The Fourth Amendment provides that individuals shall not be subject to "unreasonable searches and seizures." U.S. Const, amend. IV. "[A] defendant who challenges a search or seizure typically bears the burden of proving that it was illegal." United States v, Headen, 264 F.App'x 244, 246 (3d Cir. 2008). "However, once the defendant has established a basis for his motion, i.e., the search or seizure was conducted without a warrant, the burden shifts to the government to show that the search or seizure was reasonable." United States v. Johnson, 63 F.3d 242, 245 (3d Cir. 1995).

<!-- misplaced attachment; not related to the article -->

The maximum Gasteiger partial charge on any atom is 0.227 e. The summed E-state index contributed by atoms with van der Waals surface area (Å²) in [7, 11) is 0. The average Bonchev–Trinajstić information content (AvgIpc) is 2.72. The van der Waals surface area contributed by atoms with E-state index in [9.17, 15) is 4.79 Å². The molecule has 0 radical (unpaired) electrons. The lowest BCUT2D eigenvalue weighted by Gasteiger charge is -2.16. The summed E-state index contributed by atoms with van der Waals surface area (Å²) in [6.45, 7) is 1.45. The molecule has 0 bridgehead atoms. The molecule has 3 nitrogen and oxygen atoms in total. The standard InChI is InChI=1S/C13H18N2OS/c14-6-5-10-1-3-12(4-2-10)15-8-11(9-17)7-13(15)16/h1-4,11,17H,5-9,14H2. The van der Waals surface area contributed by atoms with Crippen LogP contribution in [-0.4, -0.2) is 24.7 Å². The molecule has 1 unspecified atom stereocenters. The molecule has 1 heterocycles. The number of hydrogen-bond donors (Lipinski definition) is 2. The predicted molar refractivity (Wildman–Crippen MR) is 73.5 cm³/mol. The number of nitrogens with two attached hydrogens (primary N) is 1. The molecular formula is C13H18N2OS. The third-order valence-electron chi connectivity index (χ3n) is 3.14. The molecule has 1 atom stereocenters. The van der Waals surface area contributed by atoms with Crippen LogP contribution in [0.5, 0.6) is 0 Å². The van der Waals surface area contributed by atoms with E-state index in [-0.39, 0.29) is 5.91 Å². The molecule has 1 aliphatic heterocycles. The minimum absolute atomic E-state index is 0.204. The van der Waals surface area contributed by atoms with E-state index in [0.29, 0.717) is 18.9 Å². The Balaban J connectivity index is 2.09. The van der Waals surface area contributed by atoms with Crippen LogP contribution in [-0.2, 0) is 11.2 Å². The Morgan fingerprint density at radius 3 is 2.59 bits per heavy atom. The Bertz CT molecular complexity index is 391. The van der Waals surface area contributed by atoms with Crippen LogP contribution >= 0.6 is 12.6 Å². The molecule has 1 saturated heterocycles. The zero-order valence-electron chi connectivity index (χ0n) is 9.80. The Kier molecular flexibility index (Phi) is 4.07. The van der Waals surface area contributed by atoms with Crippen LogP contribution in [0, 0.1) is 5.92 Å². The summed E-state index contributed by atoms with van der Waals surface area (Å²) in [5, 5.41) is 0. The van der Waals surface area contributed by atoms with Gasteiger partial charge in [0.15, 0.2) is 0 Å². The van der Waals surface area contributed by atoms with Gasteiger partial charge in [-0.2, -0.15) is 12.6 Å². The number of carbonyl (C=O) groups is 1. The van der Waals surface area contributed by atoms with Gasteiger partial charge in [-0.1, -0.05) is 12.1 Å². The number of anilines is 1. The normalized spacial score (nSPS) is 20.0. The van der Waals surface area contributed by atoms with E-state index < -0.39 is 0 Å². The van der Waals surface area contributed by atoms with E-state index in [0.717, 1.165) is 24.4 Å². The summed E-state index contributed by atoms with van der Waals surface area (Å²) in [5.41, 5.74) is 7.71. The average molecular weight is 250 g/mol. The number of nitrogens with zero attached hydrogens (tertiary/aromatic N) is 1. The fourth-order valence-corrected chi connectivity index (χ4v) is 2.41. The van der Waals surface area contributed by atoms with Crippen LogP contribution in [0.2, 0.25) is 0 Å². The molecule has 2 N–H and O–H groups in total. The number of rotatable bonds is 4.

"The United States Supreme Court has held that stopping a car and detaining its occupants is a seizure under the Fourth Amendment." id. "Generally, for a seizure to be reasonable under the Fourth Amendment, it must be effectuated with a warrant based on probable cause." United States v. Robertson, 305 F.3d 164, 167 (3d Cir. 2002). "A well-established exception to the Fourth Amendment's warrant requirement permits an officer to 'conduct a brief, investigatory stop when the officer has a reasonable, articulable suspicion that criminal activity is afoot.'" United States v. Lewis, 672 F.3d 232, 237 (3d Cir. 2012) (quoting Illinois v. Wardlow, 528 U.S. 119, 123, 120 S.Ct. 673, 145 L.Ed.2d 570 (2000)). Accordingly, "[a] routine traffic stop is constitutional when it is supported by reasonable suspicion." United States v. Gooch, 915 F.Supp.2d 690, 702 (W.D. Pa. 2012); see also United States v. Delfm-Colina, 464 F.3d 392, 397 (3d Cir. 2006) (holding that the "reasonable suspicion standard applies to routine traffic stops").[2] "Where reasonable suspicion for the traffic stop is lacking, the evidentiary fruits of the traffic stop must be suppressed." Lewis, 672 F.3d at 237.